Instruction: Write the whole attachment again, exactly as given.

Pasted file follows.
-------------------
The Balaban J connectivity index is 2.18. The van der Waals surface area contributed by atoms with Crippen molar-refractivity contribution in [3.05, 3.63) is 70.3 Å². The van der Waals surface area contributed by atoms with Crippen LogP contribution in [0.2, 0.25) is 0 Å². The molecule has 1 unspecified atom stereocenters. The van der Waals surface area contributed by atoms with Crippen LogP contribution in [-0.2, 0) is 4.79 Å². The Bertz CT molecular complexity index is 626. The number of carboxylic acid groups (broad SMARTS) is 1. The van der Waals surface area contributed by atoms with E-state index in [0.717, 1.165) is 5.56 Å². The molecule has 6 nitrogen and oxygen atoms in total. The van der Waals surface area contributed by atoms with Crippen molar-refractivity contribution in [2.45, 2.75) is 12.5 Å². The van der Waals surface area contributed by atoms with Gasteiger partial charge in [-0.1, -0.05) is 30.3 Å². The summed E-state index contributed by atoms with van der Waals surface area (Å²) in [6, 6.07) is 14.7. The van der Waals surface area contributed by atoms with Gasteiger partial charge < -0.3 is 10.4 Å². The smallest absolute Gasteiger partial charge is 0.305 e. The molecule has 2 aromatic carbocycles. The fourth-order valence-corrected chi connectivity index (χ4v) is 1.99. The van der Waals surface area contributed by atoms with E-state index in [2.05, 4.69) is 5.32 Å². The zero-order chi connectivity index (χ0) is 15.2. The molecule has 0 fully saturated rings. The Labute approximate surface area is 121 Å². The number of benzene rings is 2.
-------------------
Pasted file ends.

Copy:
The Balaban J connectivity index is 2.18. The van der Waals surface area contributed by atoms with Crippen molar-refractivity contribution in [3.05, 3.63) is 70.3 Å². The van der Waals surface area contributed by atoms with Crippen LogP contribution in [0.2, 0.25) is 0 Å². The molecule has 1 unspecified atom stereocenters. The van der Waals surface area contributed by atoms with Crippen LogP contribution in [-0.2, 0) is 4.79 Å². The Bertz CT molecular complexity index is 626. The number of carboxylic acid groups (broad SMARTS) is 1. The van der Waals surface area contributed by atoms with E-state index in [0.717, 1.165) is 5.56 Å². The molecule has 6 nitrogen and oxygen atoms in total. The van der Waals surface area contributed by atoms with Crippen molar-refractivity contribution in [2.45, 2.75) is 12.5 Å². The van der Waals surface area contributed by atoms with Gasteiger partial charge in [-0.1, -0.05) is 30.3 Å². The summed E-state index contributed by atoms with van der Waals surface area (Å²) in [6, 6.07) is 14.7. The van der Waals surface area contributed by atoms with Gasteiger partial charge < -0.3 is 10.4 Å². The smallest absolute Gasteiger partial charge is 0.305 e. The molecule has 2 aromatic carbocycles. The fourth-order valence-corrected chi connectivity index (χ4v) is 1.99. The van der Waals surface area contributed by atoms with E-state index in [2.05, 4.69) is 5.32 Å². The zero-order chi connectivity index (χ0) is 15.2. The molecule has 0 fully saturated rings. The Labute approximate surface area is 121 Å². The number of benzene rings is 2.